1. The most important thing about buying a new bike is to make sure it fits. The only way you'll know if the bike is right for you is to size up the bike and make sure that the bike's geometry matches your body's geometry. Ask questions and do some research.
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2. If possible, try to find a shop that will let you demo the bike on real dirt. Five minutes in a parking lot won't cut it. You wouldn't buy a car without a real world test drive, and a bike should be no different.
3. Don't belive the hype. Just because your favorite rider or best friend rides a certain bike, that doesn't mean that's the best one for you. Have an open mind and be realistic about your needs and ability.
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  1. #1
    STINKY TOFU
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    New question here. Is Front disc brake drag normal?

    So being new to hydraulic brakes or even disc brakes for that matter Iwas curious about something. My front disc seems to drag on the inside pad. Its not major but when you spin the front wheel you can hear it slightly dragging on the pad. I took a look and it appears to be the inside pad (closest to hub). I checked and it dosnt seem to have any adjustments.
    FYI the brakes are Tektro Auriga Comp.

  2. #2
    Former Bike Wrench
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    There are two bolts...one above and one below the caliper. Loosen these bolts to adjust side to side of the caliper. The easiest way is to loosen the bolts enough for the caliper to move freely side to side (but no excess play), squeeze brake lever several times, holding it the last time, and tighten the bolts before releasing the lever. This will usually center the caliper...or at least get it close.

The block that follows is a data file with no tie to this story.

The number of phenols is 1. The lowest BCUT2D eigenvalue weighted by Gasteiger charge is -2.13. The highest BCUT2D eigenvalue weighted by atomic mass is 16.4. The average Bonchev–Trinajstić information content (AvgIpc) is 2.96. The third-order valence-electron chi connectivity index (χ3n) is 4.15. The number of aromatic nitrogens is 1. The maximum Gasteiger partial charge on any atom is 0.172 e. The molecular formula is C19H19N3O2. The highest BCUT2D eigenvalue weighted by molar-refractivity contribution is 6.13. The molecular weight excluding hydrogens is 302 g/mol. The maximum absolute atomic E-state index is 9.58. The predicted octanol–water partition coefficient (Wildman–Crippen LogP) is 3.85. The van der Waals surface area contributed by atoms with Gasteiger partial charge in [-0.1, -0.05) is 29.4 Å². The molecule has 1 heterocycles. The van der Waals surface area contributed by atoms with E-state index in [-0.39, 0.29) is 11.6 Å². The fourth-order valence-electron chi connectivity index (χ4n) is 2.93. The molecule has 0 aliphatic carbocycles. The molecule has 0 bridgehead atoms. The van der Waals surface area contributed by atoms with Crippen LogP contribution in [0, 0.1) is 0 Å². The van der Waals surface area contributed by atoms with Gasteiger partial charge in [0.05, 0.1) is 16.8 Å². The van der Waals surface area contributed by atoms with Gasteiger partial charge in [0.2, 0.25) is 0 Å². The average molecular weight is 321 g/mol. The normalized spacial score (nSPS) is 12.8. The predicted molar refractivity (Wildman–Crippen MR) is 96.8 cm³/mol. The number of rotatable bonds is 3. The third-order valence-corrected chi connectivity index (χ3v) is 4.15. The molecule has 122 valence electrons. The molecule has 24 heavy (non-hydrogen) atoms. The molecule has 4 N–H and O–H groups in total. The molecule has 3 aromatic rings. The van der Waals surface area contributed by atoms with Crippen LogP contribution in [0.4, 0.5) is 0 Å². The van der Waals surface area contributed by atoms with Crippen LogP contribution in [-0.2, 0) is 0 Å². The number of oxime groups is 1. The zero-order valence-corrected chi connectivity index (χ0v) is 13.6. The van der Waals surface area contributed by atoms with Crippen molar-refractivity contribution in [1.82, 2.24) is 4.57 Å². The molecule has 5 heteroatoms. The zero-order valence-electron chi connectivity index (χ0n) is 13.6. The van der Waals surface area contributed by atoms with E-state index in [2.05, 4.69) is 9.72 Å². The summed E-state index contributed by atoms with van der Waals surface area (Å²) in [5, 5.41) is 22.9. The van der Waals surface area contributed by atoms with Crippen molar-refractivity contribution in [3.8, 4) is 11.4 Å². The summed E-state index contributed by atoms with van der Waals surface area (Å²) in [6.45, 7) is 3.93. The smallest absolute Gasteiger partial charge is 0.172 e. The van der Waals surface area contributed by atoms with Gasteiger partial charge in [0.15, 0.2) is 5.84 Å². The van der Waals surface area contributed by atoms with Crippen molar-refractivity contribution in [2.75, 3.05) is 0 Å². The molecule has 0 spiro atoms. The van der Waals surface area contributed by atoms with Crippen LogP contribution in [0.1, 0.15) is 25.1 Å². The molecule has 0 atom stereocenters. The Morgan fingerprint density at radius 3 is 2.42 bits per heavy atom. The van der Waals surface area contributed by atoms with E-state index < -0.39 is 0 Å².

3. #3
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    not normal... brakes are always adjustable.

  4. #4
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    hhmm I was able to center it but its still dragging, possible its just a design flaw? Thanks for your help though, I'll add this to my mental rolodex.

  5. #5
    Vaginatarian
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    Quote Originally Posted by dragonhead08
    hhmm I was able to center it but its still dragging, possible its just a design flaw? Thanks for your help though, I'll add this to my mental rolodex.
    sometimes you have to move it by hand to get it just right

  6. #6
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    I found that adjusting discs are really ez, but it becomes impossible if your rotor is not true. Check if this is the real problem.

  7. #7
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    I actually considered that. I suppose to bring it in next week for post break in adjustments so I'll have them check it then.

  8. #8
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    You may have a sticky piston or the axle may be moving around in the dropouts.

    It may also be a single side piston caliper that will require the fixed side to be adjusted.

  9. #9
    Calm Like a Bomb
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    Quote Originally Posted by dragonhead08
    hhmm I was able to center it but its still dragging, possible its just a design flaw? Thanks for your help though, I'll add this to my mental rolodex.
    try the same thing that mtbiker72 advised but put a business card between the pad and the rotor (put it on the side u think is rubbing)...so loosen the bolts, put a business card in, squeeze the levers a few times, squeeze and hold the lever, tighten the bolts while still squeezing the lever, then remove the card.....

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